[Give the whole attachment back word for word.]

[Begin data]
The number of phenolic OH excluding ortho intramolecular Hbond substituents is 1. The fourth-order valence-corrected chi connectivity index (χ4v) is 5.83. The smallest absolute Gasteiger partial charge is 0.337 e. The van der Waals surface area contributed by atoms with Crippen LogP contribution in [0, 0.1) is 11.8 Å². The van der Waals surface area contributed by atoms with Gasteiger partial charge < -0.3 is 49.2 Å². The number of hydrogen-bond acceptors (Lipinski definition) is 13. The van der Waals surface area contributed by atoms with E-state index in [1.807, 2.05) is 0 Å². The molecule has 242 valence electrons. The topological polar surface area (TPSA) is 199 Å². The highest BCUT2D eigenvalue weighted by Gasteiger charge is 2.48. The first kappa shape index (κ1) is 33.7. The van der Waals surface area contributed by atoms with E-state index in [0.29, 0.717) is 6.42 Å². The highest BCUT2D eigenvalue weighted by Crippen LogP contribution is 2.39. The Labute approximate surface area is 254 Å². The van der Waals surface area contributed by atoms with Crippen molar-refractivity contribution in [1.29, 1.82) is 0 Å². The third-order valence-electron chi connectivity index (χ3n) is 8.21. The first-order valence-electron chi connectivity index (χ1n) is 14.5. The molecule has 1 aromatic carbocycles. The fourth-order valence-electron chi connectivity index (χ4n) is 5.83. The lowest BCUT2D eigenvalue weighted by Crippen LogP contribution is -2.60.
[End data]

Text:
The number of phenolic OH excluding ortho intramolecular Hbond substituents is 1. The fourth-order valence-corrected chi connectivity index (χ4v) is 5.83. The smallest absolute Gasteiger partial charge is 0.337 e. The van der Waals surface area contributed by atoms with Crippen LogP contribution in [0, 0.1) is 11.8 Å². The van der Waals surface area contributed by atoms with Gasteiger partial charge < -0.3 is 49.2 Å². The number of hydrogen-bond acceptors (Lipinski definition) is 13. The van der Waals surface area contributed by atoms with E-state index in [1.807, 2.05) is 0 Å². The molecule has 242 valence electrons. The topological polar surface area (TPSA) is 199 Å². The highest BCUT2D eigenvalue weighted by Gasteiger charge is 2.48. The first kappa shape index (κ1) is 33.7. The van der Waals surface area contributed by atoms with E-state index in [0.29, 0.717) is 6.42 Å². The highest BCUT2D eigenvalue weighted by Crippen LogP contribution is 2.39. The Labute approximate surface area is 254 Å². The van der Waals surface area contributed by atoms with Crippen molar-refractivity contribution in [1.29, 1.82) is 0 Å². The third-order valence-electron chi connectivity index (χ3n) is 8.21. The first-order valence-electron chi connectivity index (χ1n) is 14.5. The molecule has 1 aromatic carbocycles. The fourth-order valence-electron chi connectivity index (χ4n) is 5.83. The lowest BCUT2D eigenvalue weighted by Crippen LogP contribution is -2.60.